Makezine

The Quest To Make Player Piano Rolls Using lasers


I’ve found player pianos fascinating since I was a kid. The first time I saw a player piano was at the Mall of the Bluffs in Council Bluffs, Iowa, a grand piano playing away with no one around. A player piano seems like something out of fiction, a dream imagined by someone in the early 1900s of what the future would hold. The combination of music and mechanical motion is something special, and I wanted a piece of that.

I found an inexpensive piano player locally and brought it home. I fixed the electric playing function and watched tutorials on how to fix player pianos and ended up getting it working pretty well. The only problem was that I could only play the few songs that came with the piano. QRS, which has been around since 1900, is the only manufacturer that still makes and sells player piano rolls, and they don’t make very many. There were some great old songs, but I found myself wanting more.

The length of a hole corresponds to the length of a note

Each note on a player piano roll is a hole in the paper. Player pianos use suction to detect when these holes in the paper are lined up with holes in a “reader” bar. When a song starts, all the holes are covered up. Then, when a hole in the paper passes over one of the holes in the reader, it lets air through and pulls down the corresponding key.

Marking Time

My first thought was that I could use a Cricut machine to cut holes in rolls of paper for any song using the information in MIDI files. This presented several challenges. One was converting MIDI song files into images for the Cricut to cut out. I found an ancient piece of Dutch software called MIDIboek that would make MIDI files into the images I needed. 

Another challenge was that the longest paper length that a Cricut can cut is 18 inches. This meant that I had to divide up the incredibly long image file into 18-inch segments, and then cut each segment out with the Cricut. I then had to tape them all back together, being careful to cut out any holes that I taped over when splicing. I made a song this way, and it worked well. But it was an incredibly tedious process that took forever and I decided I wouldn’t do it that way again.

Isaac’s laser-based DIY piano roll cutter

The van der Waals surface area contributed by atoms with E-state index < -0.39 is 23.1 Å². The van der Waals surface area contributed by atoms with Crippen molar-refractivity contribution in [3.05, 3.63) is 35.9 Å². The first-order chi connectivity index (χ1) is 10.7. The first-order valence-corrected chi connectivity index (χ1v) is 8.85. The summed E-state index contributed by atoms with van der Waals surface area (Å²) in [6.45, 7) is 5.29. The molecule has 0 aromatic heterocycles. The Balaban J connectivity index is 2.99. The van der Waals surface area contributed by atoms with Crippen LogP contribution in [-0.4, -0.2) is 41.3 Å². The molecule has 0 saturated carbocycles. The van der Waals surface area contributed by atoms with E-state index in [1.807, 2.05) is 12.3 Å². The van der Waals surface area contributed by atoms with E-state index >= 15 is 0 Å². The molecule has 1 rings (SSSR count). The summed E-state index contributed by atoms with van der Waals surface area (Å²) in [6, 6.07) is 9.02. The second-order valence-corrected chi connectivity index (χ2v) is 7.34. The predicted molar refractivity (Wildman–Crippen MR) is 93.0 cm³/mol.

I formulated a plan to make my own machine that could feed through an entire roll at once. Laser cutting seemed like the way to go, as there would be no friction from a blade. I dissected several printers and pulled out rollers and motors and chassis. I bought a little CNC controller board and designed 3D-printed parts. I had initially tried to use stepper motors from the dissected printers, but I ended up replacing one of them with a stronger, more precise motor. I had a friend use a software tool that converts MIDI files into SVG patterns meant for music boxes and fed those patterns into CNC software to send to the cutter.

Sticking Points

I haven’t gotten this new machine to cut rolls as well as the Cricut method yet. I’m having trouble with the paper starting to drift to the sides. Also, when I convert the image of the song to G-code instructions for the machine, the holes aren’t cut out in order. It ends up cutting out a few holes here, then feeding through 20 feet of paper to what would be the end of the song and cutting a few holes there. I can’t seem to find any order to how the G-code decides where to cut, which makes things more complicated. 

         I’ve enjoyed cutting new song rolls, and hearing and seeing songs that I could never play on the piano myself spring to life is a fulfilling reward. Even though I haven’t got it to work exactly the way I want, I’ve learned a ton throughout this process and hope someone else can find this information useful and interesting. Also, I’d love to hear from your experience and collaborate with anyone who could help to get this machine cutting rolls more reliably. 



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